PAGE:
Hearings on Kondopoga nationalist-tainted clashes underway

In the northern Russian city of Kondopoga (republic of Karelia) two men have gone on trial over a restaurant brawl that led to widespread ethnic clashes last September.

A wave of disorder in the small Karelian town of Kondopoga was ignited by angry crowds blaming local Chechens for the death of two ethnic Russian residents.

They were killed in a Chechen-owned “Chaika” restaurant in a fight with a group of people from the North Caucasus on August 30, 2006, when 10 more were seriously wounded. 

It took police and army forces a couple of days to restore order.

Now there is very little sign of the events of nearly half-year ago. The “Chaika” restaurant is under reconstruction. It is said that it may be turned into a youth culture centre.

Meanwhile court hearings on this case are underway. Local men Sergey Mazgalev and Yury Pliev are accused of hooliganism and battery. Pliev pleaded not guilty.

Though prosecutors consider them to have sparked off last year’s nationalist-tainted clashes, some local people have a different point of view.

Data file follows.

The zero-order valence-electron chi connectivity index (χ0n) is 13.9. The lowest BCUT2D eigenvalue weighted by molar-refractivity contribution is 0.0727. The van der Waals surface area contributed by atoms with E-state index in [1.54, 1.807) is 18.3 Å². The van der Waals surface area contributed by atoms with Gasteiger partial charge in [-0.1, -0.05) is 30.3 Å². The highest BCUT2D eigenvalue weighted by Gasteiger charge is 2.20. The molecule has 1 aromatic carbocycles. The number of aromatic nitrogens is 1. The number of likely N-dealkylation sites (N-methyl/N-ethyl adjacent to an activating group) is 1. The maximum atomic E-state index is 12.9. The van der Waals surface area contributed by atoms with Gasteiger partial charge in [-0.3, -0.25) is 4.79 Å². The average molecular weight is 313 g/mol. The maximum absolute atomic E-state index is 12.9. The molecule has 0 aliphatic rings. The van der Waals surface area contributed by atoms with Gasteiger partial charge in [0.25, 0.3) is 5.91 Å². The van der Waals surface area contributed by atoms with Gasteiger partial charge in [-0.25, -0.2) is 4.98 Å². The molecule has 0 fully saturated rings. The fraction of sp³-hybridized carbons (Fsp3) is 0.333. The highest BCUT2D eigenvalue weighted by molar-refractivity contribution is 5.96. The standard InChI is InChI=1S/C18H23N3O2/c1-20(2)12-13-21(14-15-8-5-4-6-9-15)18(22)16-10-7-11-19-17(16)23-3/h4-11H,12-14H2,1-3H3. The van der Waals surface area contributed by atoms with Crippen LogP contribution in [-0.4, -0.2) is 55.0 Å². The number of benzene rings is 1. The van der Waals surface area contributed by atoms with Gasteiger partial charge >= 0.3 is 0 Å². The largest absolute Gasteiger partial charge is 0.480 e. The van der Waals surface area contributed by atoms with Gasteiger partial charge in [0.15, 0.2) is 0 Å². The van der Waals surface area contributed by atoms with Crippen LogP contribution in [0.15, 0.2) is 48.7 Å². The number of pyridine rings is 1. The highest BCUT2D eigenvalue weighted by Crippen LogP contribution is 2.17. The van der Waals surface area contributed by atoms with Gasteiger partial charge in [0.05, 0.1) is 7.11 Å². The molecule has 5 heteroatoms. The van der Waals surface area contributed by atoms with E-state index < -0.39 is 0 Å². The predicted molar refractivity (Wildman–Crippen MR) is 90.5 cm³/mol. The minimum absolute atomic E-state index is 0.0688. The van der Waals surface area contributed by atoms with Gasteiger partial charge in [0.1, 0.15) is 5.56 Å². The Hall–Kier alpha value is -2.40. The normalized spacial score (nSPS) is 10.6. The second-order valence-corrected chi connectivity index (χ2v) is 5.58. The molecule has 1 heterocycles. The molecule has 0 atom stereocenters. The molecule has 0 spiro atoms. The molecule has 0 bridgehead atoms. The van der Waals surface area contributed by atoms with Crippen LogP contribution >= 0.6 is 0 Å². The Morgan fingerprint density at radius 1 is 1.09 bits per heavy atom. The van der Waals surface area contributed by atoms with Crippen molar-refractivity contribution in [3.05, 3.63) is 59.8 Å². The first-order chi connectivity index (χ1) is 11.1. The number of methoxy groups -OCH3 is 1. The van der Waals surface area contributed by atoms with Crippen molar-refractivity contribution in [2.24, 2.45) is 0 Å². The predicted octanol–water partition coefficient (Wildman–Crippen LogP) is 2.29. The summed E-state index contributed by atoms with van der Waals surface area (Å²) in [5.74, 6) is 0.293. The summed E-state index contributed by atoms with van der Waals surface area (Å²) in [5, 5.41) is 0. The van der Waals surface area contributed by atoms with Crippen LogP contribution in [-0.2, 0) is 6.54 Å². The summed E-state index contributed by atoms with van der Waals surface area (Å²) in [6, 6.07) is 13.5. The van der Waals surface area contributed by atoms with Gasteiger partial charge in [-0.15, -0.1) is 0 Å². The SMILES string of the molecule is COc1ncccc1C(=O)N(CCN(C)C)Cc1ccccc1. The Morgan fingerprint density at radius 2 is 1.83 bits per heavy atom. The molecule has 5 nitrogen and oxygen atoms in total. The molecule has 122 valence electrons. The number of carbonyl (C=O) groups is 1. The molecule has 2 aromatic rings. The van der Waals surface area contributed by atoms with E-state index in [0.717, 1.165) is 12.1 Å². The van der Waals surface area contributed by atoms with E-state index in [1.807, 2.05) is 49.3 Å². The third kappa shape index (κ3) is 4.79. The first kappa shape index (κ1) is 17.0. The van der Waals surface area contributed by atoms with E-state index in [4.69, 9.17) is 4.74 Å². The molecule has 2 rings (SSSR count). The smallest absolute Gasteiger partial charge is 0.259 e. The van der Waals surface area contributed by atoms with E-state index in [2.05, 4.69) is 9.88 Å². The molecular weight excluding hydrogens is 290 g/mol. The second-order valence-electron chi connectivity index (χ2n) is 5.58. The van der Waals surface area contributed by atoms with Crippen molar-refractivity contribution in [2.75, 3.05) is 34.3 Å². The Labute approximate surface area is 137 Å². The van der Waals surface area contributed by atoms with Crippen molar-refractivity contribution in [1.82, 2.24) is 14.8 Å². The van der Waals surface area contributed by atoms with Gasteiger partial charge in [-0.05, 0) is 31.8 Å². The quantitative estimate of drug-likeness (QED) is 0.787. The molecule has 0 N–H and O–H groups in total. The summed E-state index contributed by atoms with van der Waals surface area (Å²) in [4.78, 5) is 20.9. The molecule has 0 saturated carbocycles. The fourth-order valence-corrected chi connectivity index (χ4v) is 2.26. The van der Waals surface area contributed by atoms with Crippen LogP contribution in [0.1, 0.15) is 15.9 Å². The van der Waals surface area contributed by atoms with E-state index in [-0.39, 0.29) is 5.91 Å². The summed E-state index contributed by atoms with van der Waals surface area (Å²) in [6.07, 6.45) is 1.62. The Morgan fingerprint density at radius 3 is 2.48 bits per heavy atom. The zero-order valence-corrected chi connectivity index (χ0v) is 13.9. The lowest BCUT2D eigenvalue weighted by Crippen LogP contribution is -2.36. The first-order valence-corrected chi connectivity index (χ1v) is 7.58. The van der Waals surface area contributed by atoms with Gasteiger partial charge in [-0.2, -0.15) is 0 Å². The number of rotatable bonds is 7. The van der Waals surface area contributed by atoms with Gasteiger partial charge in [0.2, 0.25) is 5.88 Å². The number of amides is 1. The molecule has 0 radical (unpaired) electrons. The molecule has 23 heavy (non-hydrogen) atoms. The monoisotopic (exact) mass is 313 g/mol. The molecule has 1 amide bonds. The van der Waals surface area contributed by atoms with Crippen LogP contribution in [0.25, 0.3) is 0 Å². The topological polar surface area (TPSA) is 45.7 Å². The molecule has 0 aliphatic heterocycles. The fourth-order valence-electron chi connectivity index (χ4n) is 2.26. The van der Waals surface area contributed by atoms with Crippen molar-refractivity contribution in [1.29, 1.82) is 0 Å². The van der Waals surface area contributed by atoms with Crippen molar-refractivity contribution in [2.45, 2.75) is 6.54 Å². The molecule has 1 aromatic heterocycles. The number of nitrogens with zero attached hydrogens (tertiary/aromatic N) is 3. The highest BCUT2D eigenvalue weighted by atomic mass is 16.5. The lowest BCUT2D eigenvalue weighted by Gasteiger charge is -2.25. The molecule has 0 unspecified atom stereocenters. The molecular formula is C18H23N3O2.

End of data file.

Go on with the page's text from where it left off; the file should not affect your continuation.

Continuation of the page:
“I think the court will find out who is really to blame,” says Lyudmila Babicheva. “These two young men didn’t kill anybody. Others did, and they must be punished.”
“Today, criminal proceedings will be taken against all people involved in the events. No matter where they were – right inside the restaurant or – later – outside it,” assures Anatoly Kucherena, barrister and member of the Public Chamber.
And the town’s administration was criticised by officials for not doing enough to stop the disorder.

Mr Kucherena says: “As for the local authorities, I reiterate, they could have prevented this blood shed if only they had understood and evaluated the situation in Kondopoga earlier.”